Something’s Out There
A Bicycle Journey into the Wild
D. S. White
CHAPTER ONE: WHEELS ON THE WATER
A DAY AT SEA
The Inside Passage is an endless line of islands in the sea. It is a fjord, the Norwegian word for the narrow saltwater that lies between two close bodies of land. I was headed for the far end of the Inside Passage, 950 miles north of my home in Puget Sound.
The boat was crowded. Some of the people were here for adventure. Some expected to find jobs. Some had cabins and were here on vacation. Others slept on the floor. While I mingled with the crowds in the fresh morning air, I began to talk to some of these unusual people and I found their stories equally as fascinating as my own.
Several men had come from Kentucky to look for fishing jobs in Alaska. One admitted to me that he didn’t know much about it, except for what he’d read on the Internet. After leaving port, two of the men discovered they were prone of seasickness. A life at sea was not going to be a viable option for them.
Brian and his wife had been to Alaska before. They were from the Carolinas and were familiar with being out on the water. On one trip they had taken a small boat up a section of the Yukon River. They had purchased the boat from a local villager and set out for three weeks of adventure. On this trip, they were headed for a drive around Prince of Wales Island, wondering what they might find there.
Allen had a job waiting for him as a forest ranger working at the Misty Fjords National Monument. Previously, he’d worked as a volunteer in Washington’s Cascade Mountains. Now he was going to patrol the Alaskan coastline by kayak. He had also brought a bicycle with him to ride around Ketchikan, where the ranger’s offices were located. He told me he had only been in a kayak a few times before.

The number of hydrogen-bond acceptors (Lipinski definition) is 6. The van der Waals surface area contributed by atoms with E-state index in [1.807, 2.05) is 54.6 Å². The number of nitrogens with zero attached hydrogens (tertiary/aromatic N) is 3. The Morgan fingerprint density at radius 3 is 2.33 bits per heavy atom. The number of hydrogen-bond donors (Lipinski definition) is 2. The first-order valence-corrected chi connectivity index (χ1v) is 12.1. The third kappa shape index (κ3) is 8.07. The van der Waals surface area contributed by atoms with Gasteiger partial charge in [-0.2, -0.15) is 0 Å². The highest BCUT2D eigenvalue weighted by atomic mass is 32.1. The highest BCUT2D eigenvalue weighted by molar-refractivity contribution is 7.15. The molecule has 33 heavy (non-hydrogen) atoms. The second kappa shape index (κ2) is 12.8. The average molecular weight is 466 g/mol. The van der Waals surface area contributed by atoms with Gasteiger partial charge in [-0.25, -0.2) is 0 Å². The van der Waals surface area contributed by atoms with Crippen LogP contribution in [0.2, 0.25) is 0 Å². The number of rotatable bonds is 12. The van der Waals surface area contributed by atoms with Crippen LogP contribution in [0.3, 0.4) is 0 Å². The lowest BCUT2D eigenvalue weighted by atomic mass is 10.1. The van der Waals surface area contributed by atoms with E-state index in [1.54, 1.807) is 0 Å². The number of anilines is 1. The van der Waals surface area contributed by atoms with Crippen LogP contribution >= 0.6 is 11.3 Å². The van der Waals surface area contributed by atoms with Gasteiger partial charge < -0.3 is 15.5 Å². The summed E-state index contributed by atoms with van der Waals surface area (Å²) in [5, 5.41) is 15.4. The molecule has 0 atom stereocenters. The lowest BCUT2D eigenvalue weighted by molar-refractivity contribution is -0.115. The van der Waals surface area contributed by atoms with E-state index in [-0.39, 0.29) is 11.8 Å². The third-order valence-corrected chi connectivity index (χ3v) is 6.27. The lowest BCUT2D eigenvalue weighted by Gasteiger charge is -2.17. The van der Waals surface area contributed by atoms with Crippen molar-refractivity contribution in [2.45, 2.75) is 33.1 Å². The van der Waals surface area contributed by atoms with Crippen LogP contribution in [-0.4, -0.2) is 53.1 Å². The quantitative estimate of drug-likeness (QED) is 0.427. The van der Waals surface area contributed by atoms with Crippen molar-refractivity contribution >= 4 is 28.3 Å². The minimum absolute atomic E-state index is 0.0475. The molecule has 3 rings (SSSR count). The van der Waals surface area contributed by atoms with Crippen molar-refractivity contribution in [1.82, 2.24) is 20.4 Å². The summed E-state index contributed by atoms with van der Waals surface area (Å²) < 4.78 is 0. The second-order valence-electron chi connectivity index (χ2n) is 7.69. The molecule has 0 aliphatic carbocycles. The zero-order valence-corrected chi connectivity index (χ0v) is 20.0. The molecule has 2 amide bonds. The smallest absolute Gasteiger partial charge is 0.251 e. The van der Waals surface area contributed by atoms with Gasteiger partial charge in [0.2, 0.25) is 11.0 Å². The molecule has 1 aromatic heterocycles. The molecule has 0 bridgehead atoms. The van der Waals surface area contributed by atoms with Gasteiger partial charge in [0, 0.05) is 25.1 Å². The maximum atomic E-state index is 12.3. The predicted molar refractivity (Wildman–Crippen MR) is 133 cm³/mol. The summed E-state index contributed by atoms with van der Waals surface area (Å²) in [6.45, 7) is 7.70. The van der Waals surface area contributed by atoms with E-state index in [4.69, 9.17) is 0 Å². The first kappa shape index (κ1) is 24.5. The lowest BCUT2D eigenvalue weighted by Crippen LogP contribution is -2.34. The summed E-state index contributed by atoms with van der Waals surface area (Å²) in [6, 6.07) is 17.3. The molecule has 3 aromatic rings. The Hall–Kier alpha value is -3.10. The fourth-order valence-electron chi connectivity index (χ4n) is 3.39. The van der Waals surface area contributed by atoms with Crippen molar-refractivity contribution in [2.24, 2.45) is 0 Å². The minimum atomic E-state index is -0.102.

I ran into John again and we talked at length about his life in Alaska. He had been living in Thorne Bay for ten years now. We found a map on the wall and he showed me how to get there, inviting me to stop by. There was already another school bus on his property and he said I could stay in it. I’d never gone camping in a school bus before. I wanted to know more about how he survived in the wild in such a curious fashion and said I would look out for him on my way south at the end of the summer.
Having read Into The Wild by Jon Krakauer, it occurred to me that a bus might be a common form of lodging in Alaska. According to the book, Chris McCandless went to Alaska to live off the land. With only a small caliber gun and a limited knowledge of edible plants, he walked out into the wild and never came back.
I wondered about the differences between John and Chris, and why one was able to survive and the other wasn’t. If anything, John looked the part of a real Alaskan, with his long hair, gray beard and aging face. I wanted to find the Stampede Trail near the border of Denali National Park and hike out to Fairbanks 142, the abandoned bus that Chris had lived in. I would explore the area and attempt to understand what went through Chris’s mind as he slowly starved to death in a remote place.
I also wondered if, at any time on my own journey, I would find myself in a similar situation of life and death survival. Each day I expected to move farther and farther from the known world, attempting to blend in with the natural landscape as much as possible. Inspired by Thoreau, I envisioned myself pursuing a lifestyle that utilized both my outdoors skills and my education.
I was staying on the sun deck in one corner of the solarium, along with Allen, Brian and his wife. Brain was reading a thick book all about how to sail a boat around the world. We discussed what a voyage like that would be like. It could last for years, he said, a deep longing in his eyes. They were going to begin preparations for such a journey once they returned home from Alaska.
It was great to be around so many like-minded people. We all knew how to scrimp and save, and the dream of the adventure ahead kept us going. I asked Brian’s wife if she had ever tried to write down any their experiences. She said that she would have, if only she had known how to write. I realized that many people travel the world day in and day out and the rest of us never know anything about it. I took out my journal and made another entry, more determined than ever to record the events of my time in Alaska:
Sometimes rain and cold and wind and sometimes sun and warm and calm.
Looking ahead, we can see clear blue skies, and in time, we’re below them.
Then, it’s back to overcast weather again. There were no real storms to speak of, while on board. At night it got the coldest.